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Vector integration (magnetic moment) PLEASE HELP!

  1. Sep 6, 2006 #1
    I cannot figure out how to solve this problem:

    The calculation of the magnetic moment of a current loop leads to the line integral (around a closed loop)

    INT r x dr

    a) Integrate around the perimeter of a current loop (in the xy plane) and show that the scalar magnitude of this line integral is twice the area of the enclosed surface.



    b) The perimeter of an ellipse is described by r = x_hat*(a*cos(t)) + y_hat*(b*sin(t)), Using part (a) show that the area of the ellipse is pi*a*b.

    notation (x_hat, y_hat are unit vectors in the x and y directions respectively)

    Thank you for your help.
     
  2. jcsd
  3. Sep 7, 2006 #2

    Meir Achuz

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    A) You can show this most easily by a sketch of the loop.
    rXdr is seen to be twice the area of a triangle with one corner at the center of the loop and the opposite leg on the circumference. Doing the integral means adding up all these areas and getting 2S. It can also be done using vector calculus, but that is a bit tricky.

    B) For b, just take the cross product of the given r with dr (the differential of the given r) and do the integral over t from 0 to 2 pi.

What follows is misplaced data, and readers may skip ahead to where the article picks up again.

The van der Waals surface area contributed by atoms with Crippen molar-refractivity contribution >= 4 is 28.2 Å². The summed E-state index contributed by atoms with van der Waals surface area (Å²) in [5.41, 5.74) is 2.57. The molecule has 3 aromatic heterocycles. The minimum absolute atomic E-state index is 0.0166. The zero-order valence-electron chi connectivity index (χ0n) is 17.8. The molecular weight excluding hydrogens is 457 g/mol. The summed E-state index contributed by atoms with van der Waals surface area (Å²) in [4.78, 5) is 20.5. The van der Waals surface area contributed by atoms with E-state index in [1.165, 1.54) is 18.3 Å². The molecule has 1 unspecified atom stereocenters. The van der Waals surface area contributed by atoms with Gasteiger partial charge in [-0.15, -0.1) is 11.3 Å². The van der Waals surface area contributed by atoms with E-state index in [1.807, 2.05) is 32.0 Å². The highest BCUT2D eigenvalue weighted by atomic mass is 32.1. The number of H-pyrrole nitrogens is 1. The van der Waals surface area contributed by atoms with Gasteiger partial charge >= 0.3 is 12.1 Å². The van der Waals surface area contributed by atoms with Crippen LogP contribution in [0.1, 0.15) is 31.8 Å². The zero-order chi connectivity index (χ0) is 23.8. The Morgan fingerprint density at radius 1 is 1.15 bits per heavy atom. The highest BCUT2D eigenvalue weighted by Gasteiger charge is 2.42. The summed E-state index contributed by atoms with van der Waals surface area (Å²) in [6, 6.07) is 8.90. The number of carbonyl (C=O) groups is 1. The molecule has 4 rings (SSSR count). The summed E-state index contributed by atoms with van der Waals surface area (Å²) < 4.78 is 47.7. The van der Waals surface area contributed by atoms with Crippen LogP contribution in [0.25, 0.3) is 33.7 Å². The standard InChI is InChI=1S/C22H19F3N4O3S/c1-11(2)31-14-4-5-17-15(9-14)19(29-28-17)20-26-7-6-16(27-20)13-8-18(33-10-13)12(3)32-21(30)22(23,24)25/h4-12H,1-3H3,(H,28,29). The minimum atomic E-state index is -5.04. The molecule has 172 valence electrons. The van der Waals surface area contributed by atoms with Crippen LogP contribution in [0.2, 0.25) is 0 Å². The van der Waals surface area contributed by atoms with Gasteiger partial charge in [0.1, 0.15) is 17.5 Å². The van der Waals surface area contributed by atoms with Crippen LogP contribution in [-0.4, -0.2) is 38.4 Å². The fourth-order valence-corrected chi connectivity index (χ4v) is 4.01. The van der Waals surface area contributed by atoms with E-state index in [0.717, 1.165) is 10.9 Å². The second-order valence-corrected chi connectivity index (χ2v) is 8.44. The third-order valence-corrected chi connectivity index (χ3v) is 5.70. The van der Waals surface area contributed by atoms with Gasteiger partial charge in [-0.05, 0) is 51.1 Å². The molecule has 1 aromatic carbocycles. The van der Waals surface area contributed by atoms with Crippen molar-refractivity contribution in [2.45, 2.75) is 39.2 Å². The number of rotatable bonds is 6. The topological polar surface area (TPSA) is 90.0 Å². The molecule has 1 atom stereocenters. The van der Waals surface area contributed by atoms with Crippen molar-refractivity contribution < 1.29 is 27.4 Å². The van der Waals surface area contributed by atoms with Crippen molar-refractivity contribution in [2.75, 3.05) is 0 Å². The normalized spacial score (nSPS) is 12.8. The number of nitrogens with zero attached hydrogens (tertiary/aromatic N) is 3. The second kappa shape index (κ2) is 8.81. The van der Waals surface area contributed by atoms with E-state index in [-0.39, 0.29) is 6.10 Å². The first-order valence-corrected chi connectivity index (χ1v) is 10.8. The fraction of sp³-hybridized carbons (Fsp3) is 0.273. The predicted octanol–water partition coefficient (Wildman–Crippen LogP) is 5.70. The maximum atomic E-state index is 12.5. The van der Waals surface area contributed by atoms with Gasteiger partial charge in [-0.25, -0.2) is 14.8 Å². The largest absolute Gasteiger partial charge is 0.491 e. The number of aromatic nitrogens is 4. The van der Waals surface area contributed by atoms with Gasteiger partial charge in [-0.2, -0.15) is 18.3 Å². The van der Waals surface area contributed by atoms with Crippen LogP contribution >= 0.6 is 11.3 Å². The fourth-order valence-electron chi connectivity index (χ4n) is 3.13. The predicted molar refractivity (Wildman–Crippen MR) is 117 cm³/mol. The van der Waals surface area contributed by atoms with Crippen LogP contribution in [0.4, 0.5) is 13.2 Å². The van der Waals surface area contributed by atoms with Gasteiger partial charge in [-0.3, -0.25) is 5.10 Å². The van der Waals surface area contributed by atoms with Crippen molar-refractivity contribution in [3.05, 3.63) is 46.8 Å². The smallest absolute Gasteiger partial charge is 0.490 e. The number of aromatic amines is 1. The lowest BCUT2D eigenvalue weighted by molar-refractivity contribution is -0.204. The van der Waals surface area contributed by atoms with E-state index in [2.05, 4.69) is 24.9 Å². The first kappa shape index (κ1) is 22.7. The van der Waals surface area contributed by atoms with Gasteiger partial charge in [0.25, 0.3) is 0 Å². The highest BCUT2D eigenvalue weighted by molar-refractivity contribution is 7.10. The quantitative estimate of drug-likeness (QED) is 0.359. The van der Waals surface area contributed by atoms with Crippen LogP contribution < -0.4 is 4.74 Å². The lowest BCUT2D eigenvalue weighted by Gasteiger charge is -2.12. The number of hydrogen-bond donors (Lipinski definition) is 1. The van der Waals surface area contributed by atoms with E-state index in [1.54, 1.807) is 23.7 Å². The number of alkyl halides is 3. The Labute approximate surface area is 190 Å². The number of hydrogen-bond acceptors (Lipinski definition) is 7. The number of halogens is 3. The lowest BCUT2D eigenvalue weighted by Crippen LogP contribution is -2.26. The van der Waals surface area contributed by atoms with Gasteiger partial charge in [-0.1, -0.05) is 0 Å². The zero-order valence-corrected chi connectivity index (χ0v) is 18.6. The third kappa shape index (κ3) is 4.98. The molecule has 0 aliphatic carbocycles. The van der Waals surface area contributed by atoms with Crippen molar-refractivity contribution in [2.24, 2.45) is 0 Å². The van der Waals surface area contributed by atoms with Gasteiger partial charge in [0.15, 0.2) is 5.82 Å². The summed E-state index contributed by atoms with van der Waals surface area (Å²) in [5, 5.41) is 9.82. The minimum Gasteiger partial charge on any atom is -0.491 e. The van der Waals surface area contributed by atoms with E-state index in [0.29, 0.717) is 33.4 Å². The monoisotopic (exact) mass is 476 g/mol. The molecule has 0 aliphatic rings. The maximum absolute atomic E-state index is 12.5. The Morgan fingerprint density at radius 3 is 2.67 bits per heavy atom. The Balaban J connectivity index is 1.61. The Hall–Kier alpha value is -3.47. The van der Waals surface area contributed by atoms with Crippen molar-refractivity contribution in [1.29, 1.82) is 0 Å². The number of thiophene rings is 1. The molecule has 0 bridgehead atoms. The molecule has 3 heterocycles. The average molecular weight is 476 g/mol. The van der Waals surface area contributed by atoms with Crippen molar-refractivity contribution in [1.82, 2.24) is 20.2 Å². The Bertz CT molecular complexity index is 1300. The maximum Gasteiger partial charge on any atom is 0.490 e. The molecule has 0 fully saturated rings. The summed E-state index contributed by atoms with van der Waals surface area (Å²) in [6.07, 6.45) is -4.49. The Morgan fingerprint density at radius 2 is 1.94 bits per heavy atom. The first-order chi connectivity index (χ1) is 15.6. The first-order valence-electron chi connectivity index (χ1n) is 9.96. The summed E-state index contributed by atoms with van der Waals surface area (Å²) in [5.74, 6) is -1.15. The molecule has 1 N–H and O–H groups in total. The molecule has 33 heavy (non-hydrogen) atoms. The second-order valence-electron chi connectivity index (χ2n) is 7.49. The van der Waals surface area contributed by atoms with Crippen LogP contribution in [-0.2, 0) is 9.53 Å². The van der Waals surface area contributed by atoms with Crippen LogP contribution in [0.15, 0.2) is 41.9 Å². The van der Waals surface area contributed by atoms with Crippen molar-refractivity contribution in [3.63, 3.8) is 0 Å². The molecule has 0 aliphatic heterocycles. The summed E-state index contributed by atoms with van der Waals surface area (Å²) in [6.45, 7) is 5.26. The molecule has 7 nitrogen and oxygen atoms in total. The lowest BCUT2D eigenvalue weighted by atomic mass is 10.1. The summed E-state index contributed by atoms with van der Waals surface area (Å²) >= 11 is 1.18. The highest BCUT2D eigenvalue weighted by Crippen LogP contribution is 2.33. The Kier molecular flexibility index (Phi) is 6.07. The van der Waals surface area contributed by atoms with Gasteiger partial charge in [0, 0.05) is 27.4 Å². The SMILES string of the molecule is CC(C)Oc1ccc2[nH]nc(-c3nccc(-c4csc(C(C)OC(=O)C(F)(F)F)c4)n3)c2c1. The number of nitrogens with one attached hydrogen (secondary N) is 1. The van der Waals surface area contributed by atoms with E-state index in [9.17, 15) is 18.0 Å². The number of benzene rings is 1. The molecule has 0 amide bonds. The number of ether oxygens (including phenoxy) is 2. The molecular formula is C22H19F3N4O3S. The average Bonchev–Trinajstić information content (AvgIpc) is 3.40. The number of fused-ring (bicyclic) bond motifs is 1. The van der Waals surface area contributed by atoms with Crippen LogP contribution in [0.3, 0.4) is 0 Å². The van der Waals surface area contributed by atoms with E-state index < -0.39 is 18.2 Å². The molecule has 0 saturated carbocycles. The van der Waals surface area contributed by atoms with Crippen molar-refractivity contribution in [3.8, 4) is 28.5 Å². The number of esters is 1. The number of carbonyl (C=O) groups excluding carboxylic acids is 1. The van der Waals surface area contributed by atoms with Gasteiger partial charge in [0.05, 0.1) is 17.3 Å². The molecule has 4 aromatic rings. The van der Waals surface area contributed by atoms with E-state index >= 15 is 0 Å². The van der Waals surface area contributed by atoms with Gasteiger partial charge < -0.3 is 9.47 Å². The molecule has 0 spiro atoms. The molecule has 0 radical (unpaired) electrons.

4. Oct 17, 2010 #3
    I need help with this same problem so rather than create a new thread I figured I'd just respond to this one. I've tried many ways to approach this problem including the use of Stoke's theorem to rewrite the line integral as a surface integral, but I still can't get it. For part a to show that the scalar magnitude of the line integral is twice the area of the enclosed surface, does that involve using 2pi for the perimeter of the loop? Any help with this problem would be immensely appreciated. Thank you.
     
  5. Oct 17, 2010 #4
    Also, I'm trying to solve part A using vector calculus. I have a midterm tomorrow and I have a strong feeling this will be on there.. :(
     
  6. Oct 17, 2010 #5
    A hint to get this problem started or set up would suffice!
     
  7. Oct 17, 2010 #6

    diazona

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    Did you try what Meir Achuz suggested?

    Other than that, I'd imagine it's easiest to do part (a) for a rectangle. Then you can build up any shape out of infinitesimal rectangles.

    Or if you're trying to use theorems of vector calculus, have a look at Green's theorem (it's a special case of Stokes' theorem, but probably a little less mysterious how to apply it here).
     
  8. Oct 17, 2010 #7
    I had Green's theorem in mind, but I'm stuck on the part where I need to show that the line integral is 2 times the surface integral..
    unless I'm understanding the problem wrong.
     
  9. Oct 17, 2010 #8

    diazona

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    Did you happen to look at the part at the bottom of the wiki article entitled "Area calculation"? I think that's just the sort of thing you're trying to do here.
     
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